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http://dx.doi.org/10.3390/jcm10184102DOI Listing
http://www.ncbi.nlm.nih.gov/pmc/articles/PMC8464851PMC
September 2021

Insulin Resistance Is Not Increased in Inflammatory Bowel Disease Patients but Is Related to Non-Alcoholic Fatty Liver Disease.

J Clin Med 2021 Jul 10;10(14). Epub 2021 Jul 10.

Division of Rheumatology, Hospital Universitario de Canarias, 38320 Tenerife, Spain.

Background: Insulin resistance (IR) has been linked to inflammatory states. The aim of this study was to determine whether IR is increased in a cohort of inflammatory bowel disease (IBD) patients with low disease activity. We additionally intended to establish which factors were the determinants of IR in this population, including the presence of nonalcoholic fatty liver disease (NAFLD).

Methods: Cross-sectional study encompassing 151 IBD patients and 174 non-diabetic controls. Insulin and C-peptide serum levels and IR and beta cell function (%B) indices based on homoeostatic model assessment (HOMA2) were assessed in patients and controls. Liver stiffness as measured by transient elastography, and the presence of NAFLD detected via ultrasound were additionally assessed. A multivariable regression analysis was performed to evaluate the differences in IR indexes between patients and controls, and to determine which predictor factors were associated with IR in IBD patients.

Results: Neither HOMA2-IR (beta coef. -0.26 {95%CI -0.64-0.13}, = 0.19) nor HOMA2-%B (beta coef. 15 {95%CI -14-44}, = 0.31) indexes differed between patients and controls after fully multivariable analysis. Among classic IR risk factors, obesity, abdominal circumference, and triglycerides significantly and positively correlated with IR indexes in IBD patients. However, most features related to IBD, such as disease patterns, disease activity, and inflammatory markers, were not associated with IR. The presence of NAFLD was independently and significantly associated with beta cell dysfunction in patients with IBD (HOMA2-B grade 4, 251 ± 40 vs. grade 1, 107 ± 37, = <0.001).

Conclusions: IR is not increased in IBD patients with low disease activity compared to controls. However, the presence of NAFLD favors the development of IR in patients with IBD.
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http://dx.doi.org/10.3390/jcm10143062DOI Listing
http://www.ncbi.nlm.nih.gov/pmc/articles/PMC8304915PMC
July 2021

Adherence to subcutaneous biologic treatment for inflammatory bowel disease.

Gastroenterol Hepatol 2022 May 27;45(5):335-341. Epub 2021 May 27.

Gastroenterology Department Hospital Universitario de Canarias, Instituto Universitario de Tecnologías Biomédicas (ITB) & Centro de Investigación Biomédica de Canarias (CIBICAN), Departamento de Medicina Interna, Universidad de La Laguna, Tenerife, Spain.

Background: Nonadherence to medication is common in patients with inflammatory bowel disease (IBD) and can result in disease complications, therapy escalation, and the need for corticosteroids. The aim of this study was to assess the adherence to self-administered subcutaneous biologic medications prescribed for IBD and to identify the risk factors for nonadherence.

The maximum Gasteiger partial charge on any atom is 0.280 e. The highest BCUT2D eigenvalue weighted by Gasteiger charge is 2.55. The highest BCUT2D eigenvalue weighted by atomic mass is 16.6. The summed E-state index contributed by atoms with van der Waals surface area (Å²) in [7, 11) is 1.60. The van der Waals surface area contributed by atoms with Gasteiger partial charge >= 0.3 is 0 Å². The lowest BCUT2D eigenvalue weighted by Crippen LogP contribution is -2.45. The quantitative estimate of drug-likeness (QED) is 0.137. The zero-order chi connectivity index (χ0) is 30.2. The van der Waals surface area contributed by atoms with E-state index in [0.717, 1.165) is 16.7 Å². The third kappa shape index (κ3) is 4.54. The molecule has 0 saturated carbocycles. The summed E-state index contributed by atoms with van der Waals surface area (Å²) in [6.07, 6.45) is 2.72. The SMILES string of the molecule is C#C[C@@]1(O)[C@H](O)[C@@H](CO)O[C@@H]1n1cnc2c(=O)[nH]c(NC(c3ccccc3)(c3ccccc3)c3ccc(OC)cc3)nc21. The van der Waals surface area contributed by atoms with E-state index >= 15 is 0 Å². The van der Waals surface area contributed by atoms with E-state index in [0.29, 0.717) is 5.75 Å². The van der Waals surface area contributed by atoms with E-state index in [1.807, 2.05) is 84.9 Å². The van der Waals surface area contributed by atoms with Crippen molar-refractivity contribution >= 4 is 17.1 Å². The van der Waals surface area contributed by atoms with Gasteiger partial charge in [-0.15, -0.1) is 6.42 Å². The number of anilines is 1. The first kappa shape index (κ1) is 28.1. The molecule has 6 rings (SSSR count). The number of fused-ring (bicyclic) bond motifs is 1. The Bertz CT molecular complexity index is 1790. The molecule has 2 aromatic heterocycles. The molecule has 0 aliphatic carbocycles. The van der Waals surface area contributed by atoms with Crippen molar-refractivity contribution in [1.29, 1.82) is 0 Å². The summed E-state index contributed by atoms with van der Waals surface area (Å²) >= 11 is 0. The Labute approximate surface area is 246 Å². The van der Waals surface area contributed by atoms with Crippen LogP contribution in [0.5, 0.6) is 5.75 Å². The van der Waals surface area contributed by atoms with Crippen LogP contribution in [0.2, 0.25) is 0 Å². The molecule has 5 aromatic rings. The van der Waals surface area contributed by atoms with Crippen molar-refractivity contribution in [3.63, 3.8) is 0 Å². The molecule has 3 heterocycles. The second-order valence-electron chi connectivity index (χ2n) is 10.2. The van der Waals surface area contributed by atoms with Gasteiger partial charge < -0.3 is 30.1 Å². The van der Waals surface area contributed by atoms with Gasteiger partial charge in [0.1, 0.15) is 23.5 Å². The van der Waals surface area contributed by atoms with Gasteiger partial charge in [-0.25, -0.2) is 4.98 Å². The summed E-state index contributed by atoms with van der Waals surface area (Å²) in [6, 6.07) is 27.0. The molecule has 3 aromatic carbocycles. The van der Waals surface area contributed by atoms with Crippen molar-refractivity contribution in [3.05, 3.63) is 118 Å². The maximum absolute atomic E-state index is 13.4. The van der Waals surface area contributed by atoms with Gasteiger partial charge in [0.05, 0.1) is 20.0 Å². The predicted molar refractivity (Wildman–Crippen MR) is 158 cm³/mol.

Methods: A retrospective cohort study on IBD patients initiated on subcutaneous biologic therapy between January 2016 and July 2019 was performed. Medical records were retrospectively reviewed for collection of demographic and IBD data. Medication possession ratios (mMPRs) during the first 12 months of treatment and at the end of the follow-up period (global, 42 months) were calculated. Nonadherence was defined as an mMPR of <90%. Multiple regression analysis was performed to assess the risk factors for nonadherence to therapy.

Results: A total of 154 patients (84 male and 70 female; mean age at biologic treatment initiation, 36±14 years; Crohn's disease, n=118; ulcerative colitis, n=31; indeterminate colitis, n=5) were included; 121 received adalimumab (ADA) and 33 received ustekinumab (UST); 63% were naive to anti-TNF therapy, while 16.9% previously received more than two biologic treatments. Mean time from IBD diagnosis to subcutaneous biological agent use was 16±10 months. Mean duration of subcutaneous agent use was 17.6 (SD, 11.0) and 17.08 (SD, 6.8) months for ADA and UST, respectively. Global nonadherence (mMPR≤90%) rate was 6.6% for all patients receiving subcutaneous treatment, 6.3% for ADA, and 6.5% for UST. Nonadherence during the first 12 months of treatment (n=98) was 6.1% for all patients, 2.7% for ADA, and 16% for UST. In the multivariate analysis, UST use was independently associated with higher nonadherence only within the first 12 months (OR, 6.7; 95% CI, 1.1-39.5).

Conclusions: High global adherence to self-administered subcutaneous biologic treatment was shown in our study, with higher rates of adherence to ADA than to UST within the first 12 months.
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http://dx.doi.org/10.1016/j.gastrohep.2021.04.011DOI Listing
May 2022

Carotid Plaque Assessment Reclassifies Patients with Inflammatory Bowel Disease into Very-High Cardiovascular Risk.

J Clin Med 2021 Apr 13;10(8). Epub 2021 Apr 13.

Division of Rheumatology, Hospital Universitario de Canarias, 38320 Tenerife, Spain.